JA: (laughs) I'm delighted to hear you even mention it because it's only just hot off the presses! The song is about immigration, which I think increasingly we all have to think about. It's a shame that African people feel they have to leave their country and turn their back on their culture. If I had a family in West Africa, I think I probably would try to encourage my family to get out and get to Europe because of simple things like bad medical care. You'd be worried that your daughter was going to die in child birth and things like this. So, I can understand why Africans feel they need to get out. On the other hand, if you're running a health service in the UK for instance, you think, "Well, we just can't afford to pay for thousand and thousands more people coming and needing health care in this country." All of these are terrible issues, but musicians, we just think that, "Well, we just want travel wherever we want and play wherever we want ..." We don't really recognize frontiers and borders. So, the song is offering no particular answers but it's just addressing all of these issues. My son is nearly nine years old and he really loves to dance and he's into sort of hit rhythms. And, Juldeh's children are in Gambia and he misses them a lot when he's here. So, we just thought it would be nice to make a video where we were performing, but it's also got glimpses of both of our kids.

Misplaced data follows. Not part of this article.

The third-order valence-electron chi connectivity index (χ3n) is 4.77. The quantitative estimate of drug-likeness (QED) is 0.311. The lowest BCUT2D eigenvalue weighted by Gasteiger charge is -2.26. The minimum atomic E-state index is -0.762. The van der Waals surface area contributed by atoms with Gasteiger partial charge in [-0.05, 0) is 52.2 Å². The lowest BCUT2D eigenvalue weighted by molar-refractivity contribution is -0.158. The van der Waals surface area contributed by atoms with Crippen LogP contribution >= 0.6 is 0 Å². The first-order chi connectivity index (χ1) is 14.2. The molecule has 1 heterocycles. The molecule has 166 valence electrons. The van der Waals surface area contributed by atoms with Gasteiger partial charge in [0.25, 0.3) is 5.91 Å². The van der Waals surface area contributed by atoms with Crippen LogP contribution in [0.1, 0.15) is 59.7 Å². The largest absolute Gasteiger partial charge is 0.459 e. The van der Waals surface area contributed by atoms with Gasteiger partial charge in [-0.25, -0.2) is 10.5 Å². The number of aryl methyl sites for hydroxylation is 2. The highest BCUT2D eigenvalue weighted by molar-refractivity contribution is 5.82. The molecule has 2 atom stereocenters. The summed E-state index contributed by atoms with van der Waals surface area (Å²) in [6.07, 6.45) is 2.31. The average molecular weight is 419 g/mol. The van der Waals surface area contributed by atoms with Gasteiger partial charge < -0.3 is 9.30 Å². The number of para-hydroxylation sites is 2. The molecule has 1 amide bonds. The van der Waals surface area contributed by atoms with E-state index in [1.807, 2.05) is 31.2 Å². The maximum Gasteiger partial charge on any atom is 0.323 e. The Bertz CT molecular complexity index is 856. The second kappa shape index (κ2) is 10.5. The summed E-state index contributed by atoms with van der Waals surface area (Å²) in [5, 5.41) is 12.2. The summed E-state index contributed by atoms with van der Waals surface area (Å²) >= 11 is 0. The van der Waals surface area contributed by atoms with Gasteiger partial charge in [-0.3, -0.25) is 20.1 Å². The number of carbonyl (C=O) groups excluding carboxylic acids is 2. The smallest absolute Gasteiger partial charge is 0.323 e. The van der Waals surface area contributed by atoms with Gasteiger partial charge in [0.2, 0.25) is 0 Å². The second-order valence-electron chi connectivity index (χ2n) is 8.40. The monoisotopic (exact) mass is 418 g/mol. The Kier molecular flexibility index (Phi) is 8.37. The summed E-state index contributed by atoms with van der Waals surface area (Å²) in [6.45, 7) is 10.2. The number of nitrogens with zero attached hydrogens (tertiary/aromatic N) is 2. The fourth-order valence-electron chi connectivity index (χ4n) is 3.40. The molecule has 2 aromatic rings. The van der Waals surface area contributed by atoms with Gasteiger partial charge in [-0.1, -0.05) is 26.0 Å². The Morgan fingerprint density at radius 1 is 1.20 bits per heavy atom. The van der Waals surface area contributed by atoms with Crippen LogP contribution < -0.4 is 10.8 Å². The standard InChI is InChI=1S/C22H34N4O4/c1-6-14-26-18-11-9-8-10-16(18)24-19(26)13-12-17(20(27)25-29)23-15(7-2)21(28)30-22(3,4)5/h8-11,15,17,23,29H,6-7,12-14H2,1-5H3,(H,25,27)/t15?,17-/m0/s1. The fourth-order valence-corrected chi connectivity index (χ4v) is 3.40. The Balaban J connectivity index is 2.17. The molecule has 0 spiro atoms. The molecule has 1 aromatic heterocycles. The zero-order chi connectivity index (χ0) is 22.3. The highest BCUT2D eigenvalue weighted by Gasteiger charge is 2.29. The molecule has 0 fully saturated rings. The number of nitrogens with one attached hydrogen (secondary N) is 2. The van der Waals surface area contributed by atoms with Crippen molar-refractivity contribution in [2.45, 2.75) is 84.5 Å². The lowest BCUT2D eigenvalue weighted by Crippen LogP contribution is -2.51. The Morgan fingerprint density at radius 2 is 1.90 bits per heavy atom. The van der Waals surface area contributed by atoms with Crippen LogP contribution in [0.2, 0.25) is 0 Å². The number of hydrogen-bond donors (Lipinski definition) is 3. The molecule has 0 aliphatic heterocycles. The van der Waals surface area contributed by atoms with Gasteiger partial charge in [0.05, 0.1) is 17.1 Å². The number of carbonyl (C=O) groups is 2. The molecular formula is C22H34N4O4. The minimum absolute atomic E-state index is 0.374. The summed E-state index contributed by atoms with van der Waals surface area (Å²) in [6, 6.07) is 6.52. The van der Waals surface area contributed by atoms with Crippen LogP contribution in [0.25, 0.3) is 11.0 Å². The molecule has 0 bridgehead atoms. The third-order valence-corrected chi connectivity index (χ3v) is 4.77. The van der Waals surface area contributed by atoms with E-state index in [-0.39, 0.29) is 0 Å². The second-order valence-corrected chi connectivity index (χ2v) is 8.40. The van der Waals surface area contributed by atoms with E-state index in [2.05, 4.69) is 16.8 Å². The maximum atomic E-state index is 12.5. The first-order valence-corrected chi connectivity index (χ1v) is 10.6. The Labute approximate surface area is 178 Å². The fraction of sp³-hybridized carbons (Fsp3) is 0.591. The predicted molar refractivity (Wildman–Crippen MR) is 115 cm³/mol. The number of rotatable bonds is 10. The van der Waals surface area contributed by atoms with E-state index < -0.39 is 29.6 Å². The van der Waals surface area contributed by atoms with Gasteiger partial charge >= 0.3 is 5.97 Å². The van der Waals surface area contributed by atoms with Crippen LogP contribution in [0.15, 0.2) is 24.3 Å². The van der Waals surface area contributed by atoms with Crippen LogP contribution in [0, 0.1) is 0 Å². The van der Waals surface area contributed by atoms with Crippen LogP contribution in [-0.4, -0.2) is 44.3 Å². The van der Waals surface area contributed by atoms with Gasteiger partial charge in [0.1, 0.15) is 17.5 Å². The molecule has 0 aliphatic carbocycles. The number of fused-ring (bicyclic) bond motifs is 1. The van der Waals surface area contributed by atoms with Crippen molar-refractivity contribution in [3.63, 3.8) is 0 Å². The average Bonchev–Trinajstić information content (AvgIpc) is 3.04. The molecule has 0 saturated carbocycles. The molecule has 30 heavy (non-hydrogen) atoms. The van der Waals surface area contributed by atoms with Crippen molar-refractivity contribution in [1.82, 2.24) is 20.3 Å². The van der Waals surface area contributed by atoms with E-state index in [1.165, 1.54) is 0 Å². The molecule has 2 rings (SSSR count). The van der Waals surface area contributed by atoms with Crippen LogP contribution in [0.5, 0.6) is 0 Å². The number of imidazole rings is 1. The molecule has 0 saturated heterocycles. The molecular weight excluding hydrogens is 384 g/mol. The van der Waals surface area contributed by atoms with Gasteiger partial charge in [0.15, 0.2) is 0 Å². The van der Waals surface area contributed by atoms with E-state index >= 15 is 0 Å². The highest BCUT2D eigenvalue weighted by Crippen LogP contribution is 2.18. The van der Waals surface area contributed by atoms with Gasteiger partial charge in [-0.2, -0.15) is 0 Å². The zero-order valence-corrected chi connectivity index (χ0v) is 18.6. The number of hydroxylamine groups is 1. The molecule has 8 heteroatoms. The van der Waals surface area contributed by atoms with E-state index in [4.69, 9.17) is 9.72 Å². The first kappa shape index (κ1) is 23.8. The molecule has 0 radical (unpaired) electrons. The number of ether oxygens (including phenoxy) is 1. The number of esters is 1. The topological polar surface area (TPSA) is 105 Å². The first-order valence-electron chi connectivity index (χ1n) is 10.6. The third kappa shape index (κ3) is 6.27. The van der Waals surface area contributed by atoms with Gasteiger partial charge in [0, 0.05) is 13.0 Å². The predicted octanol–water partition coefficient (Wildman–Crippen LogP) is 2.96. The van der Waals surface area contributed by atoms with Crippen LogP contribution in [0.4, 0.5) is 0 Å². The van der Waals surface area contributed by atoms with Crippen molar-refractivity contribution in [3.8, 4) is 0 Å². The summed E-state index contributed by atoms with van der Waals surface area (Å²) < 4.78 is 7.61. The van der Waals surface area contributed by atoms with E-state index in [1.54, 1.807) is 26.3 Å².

WBC: It's great! Can you tell us about the third figure on the disc’s cover, Salah Dawson Miller?
JA: He was introduced to me by Jah Wobble, the bass player. It was a rare thing amongst English musicians to have an interest in Arabic and African music at that time, and he was one of the few people who were into all of that when I was getting interested in it. As so, he became a kind of teacher to me in rhythm. He's incredibly knowledgeable. He studied in Brazil, Cuba, Algeria and Morocco. If you want to know the name of a particular cow bell from Ghana, or if you want to know the ritual use of a particular drum in Cuba, or the relationship of New Orleans to Algeria from a rhythm point of view, he knows about all this incredible stuff. Plus, he's like this crazy rock 'n rollers as well!
WBC: I have to ask because he’s such an iconic figure, what’s Robert Plant like to hang around with?